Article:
Health care is a basic human right, not a privilege. For some reason, we’ve allowed ourselves as Americans to be fooled into accepting that one must be blessed with “means” to actuate appropriate health care. As a nation we have failed to realize that our health care system is a barometer of our society’s value for human life.


Wednesday, October 10, 2007

I Can’t Do Everything

But I want to. I received a few emails yesterday from a coworker/friend. One such email concerns this CAN DO conference which sounds AMAZING. It is also held on a weekday from 9am – 3pm. Now, considering that I am allotted 80 hours of vacation per year, 64 of which are intended for use by my Partners in Policymaking training, I am left with a mere 16 hours of vacation that presumably needs to be saved for the inevitable childhood illness (excluding current chronic condition complications).

Participating in this amazing workshop is going to have to wait until next year. It breaks my heart, because I should be there, not here at this job which pays my bills (sufficiently important yes) yet does nothing to appease the mission my soul has endeavored to be on. As an alternative to attending this conference myself, I want to get the word out to other Minnesota families. According to the “Summary of Key Recommendations from Recent Reports and Work Groups on Disability Services” which was created to help inform CAN DO Action Conferences, there are at least 175,825 individuals in Minnesota who are receiving SSI and SSDI. There are countless other disabled adults and children who receive other services in the state of Minnesota. I’m hoping that if I help get the word out about these regional conferences (that just so happen to be FREE!), that it will draw some strong Minnesotan advocates to help create positive change in our state.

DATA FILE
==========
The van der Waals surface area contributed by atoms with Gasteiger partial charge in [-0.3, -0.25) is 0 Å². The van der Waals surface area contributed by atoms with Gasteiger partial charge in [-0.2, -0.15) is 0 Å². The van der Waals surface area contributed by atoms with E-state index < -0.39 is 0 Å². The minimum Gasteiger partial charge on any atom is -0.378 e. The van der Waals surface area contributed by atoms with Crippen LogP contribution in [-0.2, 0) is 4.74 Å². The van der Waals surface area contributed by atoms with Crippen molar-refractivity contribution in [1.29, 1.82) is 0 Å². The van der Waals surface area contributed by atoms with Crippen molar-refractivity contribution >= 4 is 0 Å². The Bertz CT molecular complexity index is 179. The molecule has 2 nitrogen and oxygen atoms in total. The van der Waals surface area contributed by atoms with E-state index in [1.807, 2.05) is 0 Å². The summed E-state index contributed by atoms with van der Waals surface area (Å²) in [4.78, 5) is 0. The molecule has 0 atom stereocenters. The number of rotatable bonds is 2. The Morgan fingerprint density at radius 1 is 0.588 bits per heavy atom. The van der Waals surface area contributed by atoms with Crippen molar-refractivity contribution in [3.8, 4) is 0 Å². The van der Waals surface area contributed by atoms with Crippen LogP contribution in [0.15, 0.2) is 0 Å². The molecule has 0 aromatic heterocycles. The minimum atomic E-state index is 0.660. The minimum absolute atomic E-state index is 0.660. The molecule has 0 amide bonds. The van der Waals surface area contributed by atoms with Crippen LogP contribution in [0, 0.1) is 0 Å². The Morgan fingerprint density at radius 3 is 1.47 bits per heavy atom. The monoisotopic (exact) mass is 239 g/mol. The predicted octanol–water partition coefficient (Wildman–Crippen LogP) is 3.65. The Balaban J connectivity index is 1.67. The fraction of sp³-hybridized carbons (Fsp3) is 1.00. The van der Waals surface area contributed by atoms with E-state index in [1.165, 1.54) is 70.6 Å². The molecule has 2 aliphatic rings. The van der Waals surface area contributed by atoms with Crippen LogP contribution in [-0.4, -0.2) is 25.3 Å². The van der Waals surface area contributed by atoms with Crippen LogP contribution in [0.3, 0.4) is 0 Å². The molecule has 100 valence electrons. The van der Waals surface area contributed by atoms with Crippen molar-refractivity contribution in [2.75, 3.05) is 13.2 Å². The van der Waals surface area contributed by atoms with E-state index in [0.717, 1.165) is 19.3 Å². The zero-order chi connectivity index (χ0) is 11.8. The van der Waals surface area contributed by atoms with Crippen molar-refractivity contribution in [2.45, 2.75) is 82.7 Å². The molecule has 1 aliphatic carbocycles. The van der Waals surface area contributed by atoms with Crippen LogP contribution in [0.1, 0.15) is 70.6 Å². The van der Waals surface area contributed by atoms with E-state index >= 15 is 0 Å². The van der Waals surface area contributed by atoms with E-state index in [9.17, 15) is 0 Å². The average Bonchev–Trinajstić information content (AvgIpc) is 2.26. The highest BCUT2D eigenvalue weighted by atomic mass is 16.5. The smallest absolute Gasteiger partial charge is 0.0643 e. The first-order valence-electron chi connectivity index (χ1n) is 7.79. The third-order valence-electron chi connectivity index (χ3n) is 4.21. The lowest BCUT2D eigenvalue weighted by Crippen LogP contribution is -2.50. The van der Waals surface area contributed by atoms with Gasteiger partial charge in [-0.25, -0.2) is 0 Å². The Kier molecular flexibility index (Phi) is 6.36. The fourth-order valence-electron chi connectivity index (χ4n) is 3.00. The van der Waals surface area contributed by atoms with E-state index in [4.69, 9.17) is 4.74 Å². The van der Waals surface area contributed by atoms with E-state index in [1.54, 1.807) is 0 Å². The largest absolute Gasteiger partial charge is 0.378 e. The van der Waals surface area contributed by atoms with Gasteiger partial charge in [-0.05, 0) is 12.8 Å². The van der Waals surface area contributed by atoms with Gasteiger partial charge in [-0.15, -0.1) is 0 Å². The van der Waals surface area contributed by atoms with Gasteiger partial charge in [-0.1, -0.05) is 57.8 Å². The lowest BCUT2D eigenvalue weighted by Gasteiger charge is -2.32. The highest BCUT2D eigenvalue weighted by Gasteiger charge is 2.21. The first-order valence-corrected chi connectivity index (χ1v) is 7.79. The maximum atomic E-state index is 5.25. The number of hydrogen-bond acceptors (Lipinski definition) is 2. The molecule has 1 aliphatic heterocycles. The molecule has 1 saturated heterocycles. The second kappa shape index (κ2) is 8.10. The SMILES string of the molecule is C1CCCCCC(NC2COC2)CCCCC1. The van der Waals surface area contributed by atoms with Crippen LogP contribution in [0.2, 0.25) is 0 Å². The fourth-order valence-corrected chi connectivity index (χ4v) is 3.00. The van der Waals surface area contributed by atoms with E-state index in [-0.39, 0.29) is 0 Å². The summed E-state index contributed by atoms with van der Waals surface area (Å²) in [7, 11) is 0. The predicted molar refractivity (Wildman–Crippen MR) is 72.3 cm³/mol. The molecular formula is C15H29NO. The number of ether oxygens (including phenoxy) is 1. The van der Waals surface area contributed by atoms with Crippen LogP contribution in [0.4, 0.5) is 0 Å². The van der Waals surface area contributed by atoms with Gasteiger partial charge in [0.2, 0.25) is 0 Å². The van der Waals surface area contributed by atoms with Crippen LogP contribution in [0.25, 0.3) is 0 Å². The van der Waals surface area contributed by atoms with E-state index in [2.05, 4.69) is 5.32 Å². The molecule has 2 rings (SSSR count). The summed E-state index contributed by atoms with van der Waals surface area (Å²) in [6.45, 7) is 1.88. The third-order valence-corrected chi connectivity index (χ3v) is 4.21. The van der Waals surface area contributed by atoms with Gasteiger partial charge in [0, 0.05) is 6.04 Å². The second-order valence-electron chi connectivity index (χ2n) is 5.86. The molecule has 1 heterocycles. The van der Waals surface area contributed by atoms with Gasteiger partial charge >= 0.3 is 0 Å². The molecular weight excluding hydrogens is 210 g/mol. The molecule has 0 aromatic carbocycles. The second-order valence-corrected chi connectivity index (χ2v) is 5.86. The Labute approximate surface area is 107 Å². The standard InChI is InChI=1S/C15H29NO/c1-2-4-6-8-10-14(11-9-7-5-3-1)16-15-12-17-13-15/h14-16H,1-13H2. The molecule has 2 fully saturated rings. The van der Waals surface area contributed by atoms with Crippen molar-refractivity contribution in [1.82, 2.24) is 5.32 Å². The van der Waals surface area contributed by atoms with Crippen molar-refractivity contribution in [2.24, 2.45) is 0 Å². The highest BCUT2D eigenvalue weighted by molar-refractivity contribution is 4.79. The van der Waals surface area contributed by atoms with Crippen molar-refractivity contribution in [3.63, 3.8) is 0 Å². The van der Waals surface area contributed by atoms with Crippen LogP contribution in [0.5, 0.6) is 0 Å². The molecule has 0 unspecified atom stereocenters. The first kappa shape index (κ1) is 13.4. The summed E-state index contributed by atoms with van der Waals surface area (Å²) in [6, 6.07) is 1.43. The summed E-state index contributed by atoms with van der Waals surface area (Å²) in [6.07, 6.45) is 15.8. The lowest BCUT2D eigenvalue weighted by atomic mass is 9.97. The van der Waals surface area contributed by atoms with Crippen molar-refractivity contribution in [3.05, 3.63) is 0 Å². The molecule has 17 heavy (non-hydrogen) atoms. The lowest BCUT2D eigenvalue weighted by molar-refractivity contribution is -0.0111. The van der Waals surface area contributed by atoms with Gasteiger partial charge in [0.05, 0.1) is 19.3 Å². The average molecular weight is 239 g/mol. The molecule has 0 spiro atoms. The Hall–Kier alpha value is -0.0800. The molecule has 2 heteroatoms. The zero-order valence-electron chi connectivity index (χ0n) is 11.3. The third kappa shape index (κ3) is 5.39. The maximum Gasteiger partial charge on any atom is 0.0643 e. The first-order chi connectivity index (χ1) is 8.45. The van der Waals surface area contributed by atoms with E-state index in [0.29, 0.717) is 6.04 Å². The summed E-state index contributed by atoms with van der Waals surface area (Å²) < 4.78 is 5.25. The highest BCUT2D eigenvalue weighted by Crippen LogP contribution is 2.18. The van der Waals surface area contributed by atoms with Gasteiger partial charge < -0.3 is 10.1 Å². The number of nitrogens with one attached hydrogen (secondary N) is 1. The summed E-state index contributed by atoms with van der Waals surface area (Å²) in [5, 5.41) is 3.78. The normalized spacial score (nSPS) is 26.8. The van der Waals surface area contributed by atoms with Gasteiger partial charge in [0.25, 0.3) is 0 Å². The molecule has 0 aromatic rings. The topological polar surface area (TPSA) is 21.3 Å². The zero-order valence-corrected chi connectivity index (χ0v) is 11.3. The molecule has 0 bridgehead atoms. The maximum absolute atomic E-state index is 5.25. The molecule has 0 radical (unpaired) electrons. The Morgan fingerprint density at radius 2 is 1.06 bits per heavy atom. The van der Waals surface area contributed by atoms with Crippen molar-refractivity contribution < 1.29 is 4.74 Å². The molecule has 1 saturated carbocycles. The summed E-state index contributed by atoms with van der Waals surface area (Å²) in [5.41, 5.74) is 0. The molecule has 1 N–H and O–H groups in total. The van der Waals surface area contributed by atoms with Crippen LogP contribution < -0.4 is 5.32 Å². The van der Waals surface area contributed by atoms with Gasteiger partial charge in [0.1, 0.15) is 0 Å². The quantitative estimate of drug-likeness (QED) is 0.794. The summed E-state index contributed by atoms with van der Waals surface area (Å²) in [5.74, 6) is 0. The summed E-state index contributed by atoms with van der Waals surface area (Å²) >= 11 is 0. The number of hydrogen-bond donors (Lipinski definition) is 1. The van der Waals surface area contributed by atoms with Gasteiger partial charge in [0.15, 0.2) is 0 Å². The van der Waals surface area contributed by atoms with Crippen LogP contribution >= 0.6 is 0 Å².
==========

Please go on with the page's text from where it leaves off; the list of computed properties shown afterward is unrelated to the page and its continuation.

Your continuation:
I, on the other hand, am planning upon attending a Forum hosted by Arc Central to share their 2008 legislative agenda with members and to reach out to policymakers concerning how their decisions impact the lives of individuals with disabilities. These are more time-friendly for me (6:30pm – 7pm on a weeknight) so are more workable with my schedule, and although I am a member of Arc Midstate, I’m sure they won’t turn me away. Please send a comment my way if you want more information on the dates and locations of these awesome opportunities to meet with your local legislators.

1 comment:

meanderings said...

Sarah, you do what you can, when you can. Just writing about the conference is important as you're letting others know what's available.